When Jay Leno plays Vegas, he jets into and out of the city on the same night he does stand-up here. He likes Vegas, but its vices hold no interest for him.
“I don’t gamble, I don’t drink, I don’t smoke, I don’t fool around,” he says. “What am I going to do” in Vegas?
Well, tonight he’ll be performing tonight at Mirage. He’ll fly in and out. This must cost him serious fuel prices for the jet, right?
It gets “a little crazy, but hey, that’s OK, it’s all part of the job,” he says.
On the other hand, he doesn’t spend all that much on gas for his antique car collection. His garage is six miles away.
“I have the kind of cars where you work on them for an hour, you drive for 10 minutes, they break, and then you work on them for another hour. I probably put less miles on a car than almost anybody else. I have friends who commute 90 minutes each way. They put hundreds of miles on cars.
“To me, the fun part is fixing the car up and making it work,” he says. “When you show up at work in a 1906 Stanley Steamer steam car with a fire underneath it, people are astounded.”
I ask him if working on cars is a kind of a Zen, a way to meditate away a hard day’s thoughts. No way, he says.
“My life is not so horrible I need to get away from anything,” he says. “I make a lot of money. People applaud. The women are attractive. The food is good. There’s not a lot you need to get away from.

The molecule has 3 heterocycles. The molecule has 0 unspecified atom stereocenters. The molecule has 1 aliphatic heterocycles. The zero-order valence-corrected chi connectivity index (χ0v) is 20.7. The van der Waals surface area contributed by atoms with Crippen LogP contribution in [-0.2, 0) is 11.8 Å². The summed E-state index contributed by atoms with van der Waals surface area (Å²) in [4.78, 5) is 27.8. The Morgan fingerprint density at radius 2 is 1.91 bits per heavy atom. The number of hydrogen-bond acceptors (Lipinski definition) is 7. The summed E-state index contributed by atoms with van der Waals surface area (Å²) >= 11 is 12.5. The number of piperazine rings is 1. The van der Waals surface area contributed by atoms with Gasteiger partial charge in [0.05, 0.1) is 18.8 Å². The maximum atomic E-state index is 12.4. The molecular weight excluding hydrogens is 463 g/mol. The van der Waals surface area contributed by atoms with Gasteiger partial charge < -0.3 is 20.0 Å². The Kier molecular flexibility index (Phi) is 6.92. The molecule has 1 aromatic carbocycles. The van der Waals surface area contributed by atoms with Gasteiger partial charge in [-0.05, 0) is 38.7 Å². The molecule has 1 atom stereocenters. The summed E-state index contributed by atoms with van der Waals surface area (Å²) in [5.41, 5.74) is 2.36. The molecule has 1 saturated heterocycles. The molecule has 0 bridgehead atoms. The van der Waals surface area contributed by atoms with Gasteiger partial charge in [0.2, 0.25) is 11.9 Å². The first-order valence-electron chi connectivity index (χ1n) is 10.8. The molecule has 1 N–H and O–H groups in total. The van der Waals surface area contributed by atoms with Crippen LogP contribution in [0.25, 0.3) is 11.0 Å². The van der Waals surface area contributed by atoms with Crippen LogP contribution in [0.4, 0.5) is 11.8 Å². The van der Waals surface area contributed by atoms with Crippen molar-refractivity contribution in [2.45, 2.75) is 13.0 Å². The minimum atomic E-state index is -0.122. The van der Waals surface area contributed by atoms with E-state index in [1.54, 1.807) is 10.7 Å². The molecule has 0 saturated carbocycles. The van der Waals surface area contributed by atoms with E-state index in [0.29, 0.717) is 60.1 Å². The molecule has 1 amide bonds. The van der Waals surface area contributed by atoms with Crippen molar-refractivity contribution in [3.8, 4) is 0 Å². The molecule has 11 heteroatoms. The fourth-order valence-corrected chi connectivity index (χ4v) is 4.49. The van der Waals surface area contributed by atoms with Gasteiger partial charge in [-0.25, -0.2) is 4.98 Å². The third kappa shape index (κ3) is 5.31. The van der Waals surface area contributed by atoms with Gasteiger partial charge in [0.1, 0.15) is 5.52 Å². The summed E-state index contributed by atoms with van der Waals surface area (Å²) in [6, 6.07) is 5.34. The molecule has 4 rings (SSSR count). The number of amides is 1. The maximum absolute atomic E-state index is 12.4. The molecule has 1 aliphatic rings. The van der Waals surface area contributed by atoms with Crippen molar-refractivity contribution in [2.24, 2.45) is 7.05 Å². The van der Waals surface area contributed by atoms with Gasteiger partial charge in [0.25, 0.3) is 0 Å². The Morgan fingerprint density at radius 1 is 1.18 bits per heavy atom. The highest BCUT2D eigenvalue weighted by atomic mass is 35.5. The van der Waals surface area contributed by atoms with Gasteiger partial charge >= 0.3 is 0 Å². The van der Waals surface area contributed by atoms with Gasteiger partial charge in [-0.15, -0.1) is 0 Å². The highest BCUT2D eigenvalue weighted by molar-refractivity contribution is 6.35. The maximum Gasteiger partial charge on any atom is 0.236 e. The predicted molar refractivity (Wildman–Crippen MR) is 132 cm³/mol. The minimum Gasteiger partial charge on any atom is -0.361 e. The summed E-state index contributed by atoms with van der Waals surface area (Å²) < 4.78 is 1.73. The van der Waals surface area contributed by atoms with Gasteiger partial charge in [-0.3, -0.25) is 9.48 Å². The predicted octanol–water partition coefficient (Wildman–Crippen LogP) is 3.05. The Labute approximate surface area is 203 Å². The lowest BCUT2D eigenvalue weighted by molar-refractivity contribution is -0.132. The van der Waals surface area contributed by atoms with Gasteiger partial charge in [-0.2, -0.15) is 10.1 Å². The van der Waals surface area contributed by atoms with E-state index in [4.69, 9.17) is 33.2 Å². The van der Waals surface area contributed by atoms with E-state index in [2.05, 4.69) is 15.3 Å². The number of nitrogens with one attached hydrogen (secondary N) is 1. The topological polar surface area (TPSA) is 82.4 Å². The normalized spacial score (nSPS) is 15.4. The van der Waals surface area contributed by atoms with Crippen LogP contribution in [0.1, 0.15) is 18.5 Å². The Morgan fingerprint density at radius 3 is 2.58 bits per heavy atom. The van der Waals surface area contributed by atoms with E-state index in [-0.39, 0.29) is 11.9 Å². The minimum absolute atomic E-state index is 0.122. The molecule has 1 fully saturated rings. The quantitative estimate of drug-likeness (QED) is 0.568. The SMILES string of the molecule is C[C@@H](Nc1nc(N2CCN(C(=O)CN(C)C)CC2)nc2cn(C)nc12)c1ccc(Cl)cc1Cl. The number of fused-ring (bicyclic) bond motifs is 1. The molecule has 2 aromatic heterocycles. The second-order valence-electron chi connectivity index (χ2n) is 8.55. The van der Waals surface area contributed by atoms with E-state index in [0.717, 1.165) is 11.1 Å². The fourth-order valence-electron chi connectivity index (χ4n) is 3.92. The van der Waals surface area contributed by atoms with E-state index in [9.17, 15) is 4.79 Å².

“It’s not, ‘Oh my life is so awful, I have to talk to Anne Hathaway tonight, what a living hell.’ Really, there a lot worse jobs you can have than this. People [in show business] that complain about show business: shut up; find another f… job, OK? So you have to say hello to people once in a while — really? If you don’t like that, get a real job.”
“I’m a huge believer in low self-esteem. Two people have high self-esteem: Criminals and actors. You go into any penitentiary in the country, they have tremendous self-esteem. They think they’re geniuses and ‘they’ll never catch me.’ And actors.”
But even unfamous people who are close to famous people can catch the celebrity bug. Leno’s own father fell that way, once, Leno says. He used to bring his parents to Vegas, and they got accustomed to the big layouts of food and more.
“One day, I’m doing a show in Lowell, Mass., in an auditorium. I hear my dad yelling at the guy, ‘You know in Vegas, my boy gets a big spread!’ I said, ‘Dad, come over here. We’re not in Vegas. We’re in Lowell. You’re getting too used to show business, Pop. You can’t demand the Genoa salami here in Lowell; there’s a sink and a urinal. Be very grateful when you go to Vegas.’”
(Illustration by the great David Stroud)